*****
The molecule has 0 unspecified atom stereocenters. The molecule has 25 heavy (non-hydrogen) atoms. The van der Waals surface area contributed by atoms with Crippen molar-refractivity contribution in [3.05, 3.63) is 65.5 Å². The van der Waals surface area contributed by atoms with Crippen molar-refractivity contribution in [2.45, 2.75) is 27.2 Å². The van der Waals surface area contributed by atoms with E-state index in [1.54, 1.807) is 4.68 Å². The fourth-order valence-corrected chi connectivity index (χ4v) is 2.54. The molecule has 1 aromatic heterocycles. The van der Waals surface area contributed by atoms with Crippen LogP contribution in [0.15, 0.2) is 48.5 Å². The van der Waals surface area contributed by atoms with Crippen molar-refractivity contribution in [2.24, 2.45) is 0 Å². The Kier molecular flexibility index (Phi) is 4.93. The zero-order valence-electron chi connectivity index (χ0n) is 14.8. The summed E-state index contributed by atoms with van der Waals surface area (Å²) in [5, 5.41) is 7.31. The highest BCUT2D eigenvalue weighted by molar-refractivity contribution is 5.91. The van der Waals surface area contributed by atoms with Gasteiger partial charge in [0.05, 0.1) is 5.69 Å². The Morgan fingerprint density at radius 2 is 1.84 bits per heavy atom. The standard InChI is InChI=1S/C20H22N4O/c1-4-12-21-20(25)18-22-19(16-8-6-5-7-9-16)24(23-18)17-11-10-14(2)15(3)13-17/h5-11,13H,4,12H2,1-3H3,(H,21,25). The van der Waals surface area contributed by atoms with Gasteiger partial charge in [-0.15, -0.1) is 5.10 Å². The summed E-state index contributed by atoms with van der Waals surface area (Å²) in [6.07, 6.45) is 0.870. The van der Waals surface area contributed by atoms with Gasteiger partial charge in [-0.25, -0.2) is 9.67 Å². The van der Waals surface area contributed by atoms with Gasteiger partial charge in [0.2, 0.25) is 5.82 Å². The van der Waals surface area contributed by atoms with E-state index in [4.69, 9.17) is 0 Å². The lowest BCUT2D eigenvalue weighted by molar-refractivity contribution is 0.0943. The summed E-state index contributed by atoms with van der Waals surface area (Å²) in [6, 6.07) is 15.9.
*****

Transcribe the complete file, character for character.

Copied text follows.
The molecule has 0 unspecified atom stereocenters. The molecule has 25 heavy (non-hydrogen) atoms. The van der Waals surface area contributed by atoms with Crippen molar-refractivity contribution in [3.05, 3.63) is 65.5 Å². The van der Waals surface area contributed by atoms with Crippen molar-refractivity contribution in [2.45, 2.75) is 27.2 Å². The van der Waals surface area contributed by atoms with E-state index in [1.54, 1.807) is 4.68 Å². The fourth-order valence-corrected chi connectivity index (χ4v) is 2.54. The molecule has 1 aromatic heterocycles. The van der Waals surface area contributed by atoms with Crippen LogP contribution in [0.15, 0.2) is 48.5 Å². The van der Waals surface area contributed by atoms with Crippen molar-refractivity contribution in [2.24, 2.45) is 0 Å². The Kier molecular flexibility index (Phi) is 4.93. The zero-order valence-electron chi connectivity index (χ0n) is 14.8. The summed E-state index contributed by atoms with van der Waals surface area (Å²) in [5, 5.41) is 7.31. The highest BCUT2D eigenvalue weighted by molar-refractivity contribution is 5.91. The van der Waals surface area contributed by atoms with Gasteiger partial charge in [0.05, 0.1) is 5.69 Å². The Morgan fingerprint density at radius 2 is 1.84 bits per heavy atom. The standard InChI is InChI=1S/C20H22N4O/c1-4-12-21-20(25)18-22-19(16-8-6-5-7-9-16)24(23-18)17-11-10-14(2)15(3)13-17/h5-11,13H,4,12H2,1-3H3,(H,21,25). The van der Waals surface area contributed by atoms with Gasteiger partial charge in [-0.15, -0.1) is 5.10 Å². The summed E-state index contributed by atoms with van der Waals surface area (Å²) in [6.07, 6.45) is 0.870. The van der Waals surface area contributed by atoms with Gasteiger partial charge in [-0.25, -0.2) is 9.67 Å². The van der Waals surface area contributed by atoms with Gasteiger partial charge in [0.2, 0.25) is 5.82 Å². The van der Waals surface area contributed by atoms with E-state index in [4.69, 9.17) is 0 Å². The lowest BCUT2D eigenvalue weighted by molar-refractivity contribution is 0.0943. The summed E-state index contributed by atoms with van der Waals surface area (Å²) in [6, 6.07) is 15.9.